The Department of Physics has four faculty members pursuing research in light scattering, stellar classification, asteroid research, granular physics, and other topics accessible to undergraduates.
I'll work on any interesting research project that grabs my interest and can involve undergraduates in research. So, perhaps table-top physics is the best way to describe what I do. My graduate work involved looking for a weak composition-dependent gravitational force, while at USM, I've done work on video microscopy of Brownian motion, granular physics, image recognition, and currently, I'm returning to my graduate school training by building a sensitive torsion pendulum to measure small shifts in the earth's magnetic field. I'm also interested in Computational Physics, and designed and teach Computational Physics (Physics 261).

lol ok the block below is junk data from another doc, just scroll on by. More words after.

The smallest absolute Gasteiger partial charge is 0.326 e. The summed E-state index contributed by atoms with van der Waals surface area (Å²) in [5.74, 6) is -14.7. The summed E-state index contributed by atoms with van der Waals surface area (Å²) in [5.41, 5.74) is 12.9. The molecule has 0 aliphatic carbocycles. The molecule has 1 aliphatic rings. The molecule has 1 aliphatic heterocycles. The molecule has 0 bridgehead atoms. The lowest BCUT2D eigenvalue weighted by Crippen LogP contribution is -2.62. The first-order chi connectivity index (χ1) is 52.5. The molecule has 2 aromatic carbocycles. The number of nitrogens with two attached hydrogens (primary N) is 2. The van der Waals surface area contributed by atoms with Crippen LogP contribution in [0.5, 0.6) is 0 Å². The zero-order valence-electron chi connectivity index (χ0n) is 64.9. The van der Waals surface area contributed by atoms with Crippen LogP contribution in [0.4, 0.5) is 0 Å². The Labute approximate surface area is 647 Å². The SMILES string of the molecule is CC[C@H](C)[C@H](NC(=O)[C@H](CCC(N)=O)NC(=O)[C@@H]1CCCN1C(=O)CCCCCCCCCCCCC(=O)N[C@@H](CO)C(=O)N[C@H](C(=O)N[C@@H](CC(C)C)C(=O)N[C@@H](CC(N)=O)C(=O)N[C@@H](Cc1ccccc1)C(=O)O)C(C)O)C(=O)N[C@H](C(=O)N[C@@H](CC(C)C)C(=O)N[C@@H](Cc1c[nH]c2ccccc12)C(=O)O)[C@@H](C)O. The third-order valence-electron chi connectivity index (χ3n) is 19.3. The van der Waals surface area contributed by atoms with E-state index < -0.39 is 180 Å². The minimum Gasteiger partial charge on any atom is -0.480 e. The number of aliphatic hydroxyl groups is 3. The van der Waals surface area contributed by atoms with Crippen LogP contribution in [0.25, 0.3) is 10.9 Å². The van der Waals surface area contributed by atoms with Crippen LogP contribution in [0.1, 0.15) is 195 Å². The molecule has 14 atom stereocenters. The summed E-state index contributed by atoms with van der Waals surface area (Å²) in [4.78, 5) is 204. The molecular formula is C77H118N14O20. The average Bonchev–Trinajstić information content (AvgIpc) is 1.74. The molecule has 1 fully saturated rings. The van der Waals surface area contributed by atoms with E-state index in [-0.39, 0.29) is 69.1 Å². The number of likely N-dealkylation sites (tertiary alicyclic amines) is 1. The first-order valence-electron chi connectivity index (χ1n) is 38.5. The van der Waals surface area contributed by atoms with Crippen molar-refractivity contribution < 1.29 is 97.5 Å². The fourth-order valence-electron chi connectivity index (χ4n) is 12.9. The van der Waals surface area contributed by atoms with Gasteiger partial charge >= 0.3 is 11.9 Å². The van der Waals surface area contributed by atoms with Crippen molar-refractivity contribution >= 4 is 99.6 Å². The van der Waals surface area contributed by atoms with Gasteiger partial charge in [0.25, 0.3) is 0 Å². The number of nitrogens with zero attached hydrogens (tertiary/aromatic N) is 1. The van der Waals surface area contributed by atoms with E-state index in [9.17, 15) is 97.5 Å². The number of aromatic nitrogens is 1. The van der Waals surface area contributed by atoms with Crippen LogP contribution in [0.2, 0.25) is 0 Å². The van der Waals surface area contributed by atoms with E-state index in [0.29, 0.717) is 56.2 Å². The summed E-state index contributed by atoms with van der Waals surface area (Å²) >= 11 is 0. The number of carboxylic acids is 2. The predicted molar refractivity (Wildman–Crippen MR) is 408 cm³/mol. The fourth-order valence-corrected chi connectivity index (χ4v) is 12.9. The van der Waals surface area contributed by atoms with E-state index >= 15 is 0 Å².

University of Southern Maine Professor Julie Ziffer is part of an international team of eight researchers that has discovered a layer of ice and organic molecules covering the surface of an asteroid. The team’s discovery could explain how ingredients necessary for life arrived on Earth. In general, Professor Ziffer's research focuses on identifying characteristics of the surface compositions of asteroids. She has access to such facilities as NASA’s Infrared Telescope at Mauna Kea, Hawaii, through a remote observation lab at USM.
Article on Julie Ziffer and the Asteroid that was named after her: http://usm.maine.edu/phy/asteroid-named-usm-physics-professor